A Win-Win Syllabus: 5th of 5 Secrets to Great ASTRO101 Evaluations

Tim Slater, University of Wyoming, Tim@CAPERteam.com

This is the sixth in a series of about six very long blog posts on innovative college astronomy teaching written with the straight forward goal –> to provide busy faculty with easy-to-implement teaching strategies that dramatically improve the student learning experience.   The firstsecondthird, fourth and fifth blog posts are available online.

My recommended strategies at helping you do a more sophisticated job of teaching astronomy and planetary science to college and university students up until this point has been to equip you with the basic tools and recipes you need to compellingly convince your students you are a first-class teacher who has the ultimate goal of helping all students learn as a result of intellectually investing in your class.  This thinking is based on the underlying notion that if students perceive that they are measurably different after your astronomy class then you, dear colleague, will be rewarded with overwhelmingly positive and enthusiastic end of class student evaluations.  There is, however, one key linchpin to this entire system that you cannot afford to mess up if you want to receive really outstanding course evaluations—students must be fully aware of the specific things you are doing to support and coach them into earning high grades.  The tool here is a winning syllabus.

Dr. Slater lecturing in San Francisco      To have the best chance at student learning success and high end-of-course evaluations, your students have to both know and be able to describe why your class helps them learn in order to report back how wonderful your class is on their end-of-course evaluations of you.  Helping students know what you are doing for them requires an abundantly clear and easy to understand syllabus.  After all the hard work you’ve put into your class, be warned, it is far too easy to overlook the nearly immeasurable value of a carefully constructed and frequently revisited syllabus.

The Syllabus as a Structurally Organized Pathway

Your syllabus serves at least three critical functions that are too often taken for granted by novice professors.  The first function is that a syllabus manages student expectations.  Any situation in which students’ expectations are in conflict with reality, there is a potential for you to receive negative course evaluations.

Allow me to explain.  By and large, most students’ experience with the vast majority of their college courses are characterized by laboriously hand-writing out detailed notes during several lectures each week and then memorizing those notes to reproduce on several exams.  Certainly, there are a highly limited number of memorable exceptions to this, but such a description applies to the vast majority of the 40-some courses students take during their undergraduate career.  Because this is what most students experience in college, this is what they are expecting from your class.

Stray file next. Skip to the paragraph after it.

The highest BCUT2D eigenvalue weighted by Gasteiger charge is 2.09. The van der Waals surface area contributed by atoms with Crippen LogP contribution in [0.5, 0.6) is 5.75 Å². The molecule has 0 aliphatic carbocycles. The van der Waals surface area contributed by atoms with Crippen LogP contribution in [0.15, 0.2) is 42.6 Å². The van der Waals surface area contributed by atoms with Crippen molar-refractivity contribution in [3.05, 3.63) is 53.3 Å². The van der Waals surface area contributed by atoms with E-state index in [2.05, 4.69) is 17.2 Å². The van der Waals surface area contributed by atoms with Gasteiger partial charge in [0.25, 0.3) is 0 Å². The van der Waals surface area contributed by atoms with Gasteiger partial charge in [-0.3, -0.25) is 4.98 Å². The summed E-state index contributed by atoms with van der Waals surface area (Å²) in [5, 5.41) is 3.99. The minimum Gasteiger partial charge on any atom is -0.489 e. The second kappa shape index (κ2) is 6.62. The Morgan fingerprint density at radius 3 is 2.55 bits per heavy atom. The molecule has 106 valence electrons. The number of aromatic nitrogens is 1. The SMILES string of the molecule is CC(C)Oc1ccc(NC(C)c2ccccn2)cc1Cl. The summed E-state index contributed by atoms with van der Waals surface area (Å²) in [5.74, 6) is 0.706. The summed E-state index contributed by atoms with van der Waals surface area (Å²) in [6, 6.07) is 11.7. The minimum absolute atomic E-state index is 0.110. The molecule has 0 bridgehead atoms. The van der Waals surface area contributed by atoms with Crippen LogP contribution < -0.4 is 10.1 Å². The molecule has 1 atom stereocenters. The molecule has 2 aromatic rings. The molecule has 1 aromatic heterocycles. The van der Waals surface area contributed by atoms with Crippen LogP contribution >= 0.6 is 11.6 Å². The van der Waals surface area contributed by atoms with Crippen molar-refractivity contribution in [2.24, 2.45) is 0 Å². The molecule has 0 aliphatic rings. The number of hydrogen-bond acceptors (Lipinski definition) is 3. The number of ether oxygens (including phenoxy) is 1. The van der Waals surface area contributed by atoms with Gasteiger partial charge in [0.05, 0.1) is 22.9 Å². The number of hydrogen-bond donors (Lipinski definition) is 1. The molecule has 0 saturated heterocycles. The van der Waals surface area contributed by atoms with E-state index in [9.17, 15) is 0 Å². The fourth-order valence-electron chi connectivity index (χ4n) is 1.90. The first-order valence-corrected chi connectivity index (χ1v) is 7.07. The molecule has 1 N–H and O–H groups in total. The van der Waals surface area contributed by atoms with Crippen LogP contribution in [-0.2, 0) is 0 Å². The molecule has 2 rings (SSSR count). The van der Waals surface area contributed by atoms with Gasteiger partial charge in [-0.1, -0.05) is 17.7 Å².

Moreover, students know that far too many faculty start each semester with a bold proclamation to their students that their course is uniquely different from all the others college courses and students will have to apply high-level, critical thinking skills to earn a high course grade.  However, because students hear such empty statements semester after semester, students have come to learn that such proclamations is most often largely false theatrical bravado, and that success in most college courses can be achieved frequently by simply memorizing lecture notes and done so without even purchasing the required textbook.  In other words, students have been trained that most courses are alike despite what their professors say on the first day of class.

      First: Manage Student Expectations

If your course really is going to be different than all the other courses students are taking, if you are really going to convince your students that you have created an organized pathway for them to succeed, and if you are really going to serve as a coach in guiding students to learn and love science, then you dear professor must prove your intentions to students repeatedly throughout the term. The best way to demonstrate that your course really is different—and more worthwhile—than their other classes is to follow a syllabus that holds you true to your word and constantly engineer students’ behavior to be success-oriented and to use and review the syllabus during the semester.

You would be well advised include a clear statement of why you designed the class the way you have and revisit this rationale frequently.  Consider as an example,

Astronomy is a verb.  I do not believe you can learn and love science simply by watching the professor talk about it, any more than one can learn to swim only by watching a swimmer talk about swimming.  In contrast, I believe that you can best learn astronomy—and love science—if you DO astronomy.  Therefore, I have designed this class around you completing a series of experiences where you look at what astronomers look at, measure what astronomers measure, and use scientific models the way astronomers use them.  Although there will be lectures for you to attend to throughout the class, the majority of your intellectual effort needs to be spent not on memorizing notes, but on reviewing the activities we do during class.